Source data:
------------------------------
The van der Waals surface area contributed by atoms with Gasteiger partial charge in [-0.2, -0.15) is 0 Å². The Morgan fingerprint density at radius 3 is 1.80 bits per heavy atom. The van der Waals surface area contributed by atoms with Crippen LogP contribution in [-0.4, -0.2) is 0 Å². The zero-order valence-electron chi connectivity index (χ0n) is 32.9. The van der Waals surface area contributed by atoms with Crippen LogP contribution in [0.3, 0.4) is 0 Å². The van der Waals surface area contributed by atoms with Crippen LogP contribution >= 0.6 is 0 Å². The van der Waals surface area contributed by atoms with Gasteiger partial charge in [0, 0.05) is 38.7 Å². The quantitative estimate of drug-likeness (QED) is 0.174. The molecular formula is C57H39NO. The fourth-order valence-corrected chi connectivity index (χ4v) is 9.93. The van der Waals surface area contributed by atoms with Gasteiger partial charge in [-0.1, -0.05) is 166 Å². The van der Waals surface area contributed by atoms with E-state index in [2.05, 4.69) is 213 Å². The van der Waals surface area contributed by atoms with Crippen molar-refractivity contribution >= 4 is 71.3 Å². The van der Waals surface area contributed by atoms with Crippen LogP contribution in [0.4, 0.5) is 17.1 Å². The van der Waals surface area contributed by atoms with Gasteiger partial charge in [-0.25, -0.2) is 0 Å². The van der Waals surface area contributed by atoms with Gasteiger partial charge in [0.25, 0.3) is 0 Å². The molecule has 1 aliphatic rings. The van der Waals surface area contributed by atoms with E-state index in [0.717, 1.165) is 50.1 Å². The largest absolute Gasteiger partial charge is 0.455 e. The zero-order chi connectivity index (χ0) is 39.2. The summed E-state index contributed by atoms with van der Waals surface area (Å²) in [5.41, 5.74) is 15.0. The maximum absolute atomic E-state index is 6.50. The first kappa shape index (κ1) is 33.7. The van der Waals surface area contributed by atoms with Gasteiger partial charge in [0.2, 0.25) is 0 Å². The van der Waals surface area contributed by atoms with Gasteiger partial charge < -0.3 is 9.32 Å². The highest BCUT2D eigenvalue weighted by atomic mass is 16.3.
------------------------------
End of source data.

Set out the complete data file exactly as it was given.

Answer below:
The van der Waals surface area contributed by atoms with Gasteiger partial charge in [-0.2, -0.15) is 0 Å². The Morgan fingerprint density at radius 3 is 1.80 bits per heavy atom. The van der Waals surface area contributed by atoms with Crippen LogP contribution in [-0.4, -0.2) is 0 Å². The zero-order valence-electron chi connectivity index (χ0n) is 32.9. The van der Waals surface area contributed by atoms with Crippen LogP contribution in [0.3, 0.4) is 0 Å². The van der Waals surface area contributed by atoms with Crippen LogP contribution >= 0.6 is 0 Å². The van der Waals surface area contributed by atoms with Gasteiger partial charge in [0, 0.05) is 38.7 Å². The quantitative estimate of drug-likeness (QED) is 0.174. The molecular formula is C57H39NO. The fourth-order valence-corrected chi connectivity index (χ4v) is 9.93. The van der Waals surface area contributed by atoms with Gasteiger partial charge in [-0.1, -0.05) is 166 Å². The van der Waals surface area contributed by atoms with E-state index in [2.05, 4.69) is 213 Å². The van der Waals surface area contributed by atoms with Crippen molar-refractivity contribution >= 4 is 71.3 Å². The van der Waals surface area contributed by atoms with Crippen LogP contribution in [0.4, 0.5) is 17.1 Å². The van der Waals surface area contributed by atoms with Gasteiger partial charge in [-0.25, -0.2) is 0 Å². The van der Waals surface area contributed by atoms with Gasteiger partial charge in [0.25, 0.3) is 0 Å². The molecule has 1 aliphatic rings. The van der Waals surface area contributed by atoms with E-state index in [0.717, 1.165) is 50.1 Å². The largest absolute Gasteiger partial charge is 0.455 e. The zero-order chi connectivity index (χ0) is 39.2. The summed E-state index contributed by atoms with van der Waals surface area (Å²) in [5.41, 5.74) is 15.0. The maximum absolute atomic E-state index is 6.50. The first kappa shape index (κ1) is 33.7. The van der Waals surface area contributed by atoms with Gasteiger partial charge in [0.2, 0.25) is 0 Å². The van der Waals surface area contributed by atoms with Gasteiger partial charge < -0.3 is 9.32 Å². The highest BCUT2D eigenvalue weighted by atomic mass is 16.3.